international dining etiquette
For many people, those from the United States included, the Caribbean is a great playground of tropical islands strung together like jewels in a sparkling azure sea: a marvelous place for a midwinter escape, but not much more than that. But the Caribbean is far more than just the perfect destination for a relaxing getaway. For starters (and admittedly, we are going back pretty far here), it is believed that the Caribbean was formed a couple of million years ago when a giant asteroid smashed into the earth; not only did this event destroy the dinosaurs, but it collapsed the geographic area that is now the Caribbean Sea. Once humans arrived on the scene, the area was populated mainly by oftentimes warring indigenous peoples, the Tainos (mainly of the northern and western islands), the Arawaks (mainly of the eastern and southern islands), and the Caribs. Following the Spanish conquest, most of the native indigenous peoples, were wiped out through a combination of slavery, displacement, and disease. In an effort to perpetuate the convenient free labor system that they were used to, the conquering Europeans (and the Spaniards were not the only ones: the British, French, Dutch, and others joined in the colonization of the islands) began to import slaves from Africa into the New World; the Caribbean served as the major entry point in the north (Brazil was the major area in the south) for the entry, sale, and enslavement of Africans by Europeans in the New World. Slaves from the Caribbean were then sent throughout the New World, mainly working the sugar, coffee, hemp, and other agricultural plantations. Slaves were imported, sugarcane was cut, much of it was turned into rum, and the goods were shipped to Europe. With the ascendance of the United States, the industrial revolution, and the demand for independence, the Caribbean colonies, each in its own way, struggled for autonomy from Europe and the United States. The struggle continues today.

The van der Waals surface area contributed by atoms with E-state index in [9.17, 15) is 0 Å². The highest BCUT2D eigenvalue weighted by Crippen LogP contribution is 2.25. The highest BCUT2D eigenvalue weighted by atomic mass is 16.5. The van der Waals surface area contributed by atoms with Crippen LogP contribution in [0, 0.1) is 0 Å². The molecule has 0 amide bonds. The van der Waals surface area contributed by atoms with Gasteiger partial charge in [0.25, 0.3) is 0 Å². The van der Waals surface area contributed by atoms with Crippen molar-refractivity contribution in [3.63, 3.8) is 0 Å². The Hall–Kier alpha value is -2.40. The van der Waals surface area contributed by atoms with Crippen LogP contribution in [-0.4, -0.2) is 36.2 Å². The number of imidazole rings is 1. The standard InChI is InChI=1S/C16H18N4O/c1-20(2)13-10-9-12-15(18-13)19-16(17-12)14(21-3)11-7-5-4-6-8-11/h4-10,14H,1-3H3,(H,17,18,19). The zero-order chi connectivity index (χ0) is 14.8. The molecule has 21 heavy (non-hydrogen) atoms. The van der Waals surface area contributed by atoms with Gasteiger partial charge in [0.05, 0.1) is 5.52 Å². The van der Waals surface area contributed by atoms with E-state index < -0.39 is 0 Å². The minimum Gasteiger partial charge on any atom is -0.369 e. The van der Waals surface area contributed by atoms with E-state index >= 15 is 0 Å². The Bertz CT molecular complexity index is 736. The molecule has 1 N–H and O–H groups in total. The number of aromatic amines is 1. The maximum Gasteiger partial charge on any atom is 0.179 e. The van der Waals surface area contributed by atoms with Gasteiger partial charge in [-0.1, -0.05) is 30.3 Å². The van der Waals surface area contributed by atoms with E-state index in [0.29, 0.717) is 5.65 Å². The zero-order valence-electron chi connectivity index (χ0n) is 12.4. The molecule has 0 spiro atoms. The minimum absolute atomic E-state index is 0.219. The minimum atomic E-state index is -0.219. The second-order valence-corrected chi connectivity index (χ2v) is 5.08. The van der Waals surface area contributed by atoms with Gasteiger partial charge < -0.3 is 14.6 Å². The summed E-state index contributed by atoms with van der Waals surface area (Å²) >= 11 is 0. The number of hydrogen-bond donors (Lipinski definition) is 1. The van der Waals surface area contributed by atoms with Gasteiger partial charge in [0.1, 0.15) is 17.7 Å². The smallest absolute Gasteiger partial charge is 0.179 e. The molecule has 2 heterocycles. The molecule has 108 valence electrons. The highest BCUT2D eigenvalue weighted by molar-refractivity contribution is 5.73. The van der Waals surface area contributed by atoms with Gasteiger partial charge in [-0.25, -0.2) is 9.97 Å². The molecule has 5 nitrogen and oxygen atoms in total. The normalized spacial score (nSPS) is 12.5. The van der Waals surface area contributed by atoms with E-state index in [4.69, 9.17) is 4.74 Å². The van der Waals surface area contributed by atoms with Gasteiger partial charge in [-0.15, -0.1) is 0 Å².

Demographically, this history has resulted in one of the most incredible mixes of cultures and peoples in the world. The peoples are mainly, to varying degrees, descendants of indigenous, African, and European forebears, speaking a variety of representative languages, each having influenced the other. The diversity, while dizzying, is, of course, from time to time and place to place, problematic (for example, Haitians and Dominicans, who share the same island Hispaniola-have long-simmering resentments); nevertheless, most inhabitants of the region share many similarities. The cultures are primarily agriculturally based (sugar and its main by-product, rum, is still the base of most economies), resulting in behaviors that are oriented around family, group-dependency, a very relaxed orientation toward time and planning, and a traditional differentiation of roles between men and women. The various cultures all share a gorgeous paradisiacal landscape, which does occasionally wreak havoc on the local life and economy in the form of earthquakes and devastating hurricanes. And they all share the mixed and terrifying legacies of conquest, slavery, and exploitation by the developed world.
This remarkably culturally diverse region can be divided mainly into three major cultural subgroups, all of which are influenced by Africa: Hispanic-African (cultures formed by Africa and the Spanish conquest), Franco-African (cultures formed by Africa and French colonization), and Anglo-African (cultures formed by Africa and British colonization). These cultural groupings do not necessarily follow the basic geographical division of the region, that being between the large islands of the Greater Antilles chain stretching in the northwest from Cuba to Puerto Rico in the northeast, to the smaller islands of the Lesser Antilles chain stretching from the Virgin Islands east of Puerto Rico south to the ABC's (Aruba, Bonaire, and Curacao) just off the coast of Venezuela. Anglo-African, Franco-African, and Hispanic-African cultures are mixed throughout, like dominoes tossed on a tabletop. Let's begin with the major Hispanic-African cultures.
- Barbadian Dining Etiquette
- Cuban Dining Etiquette
- Dominican Dining Etiquette
- Haitian Dining Etiquette
- Jamaican Dining Etiquette
- Puerto Rican Dining Etiquette
These links will take you to pages with dining etiquette information for the region. Where a particular country's dining etiquette dominates a region, those dining etiquette rules are incorporated by reference with a link to the page with the dominate dining etiquette.
south american dining etiquette
central american dining etiquette
Our resting utensils etiquette section covers the rules (american and continental) for resting your utensils when taking a break from eating, when you are finished eating, and when you are passing food [...]Read More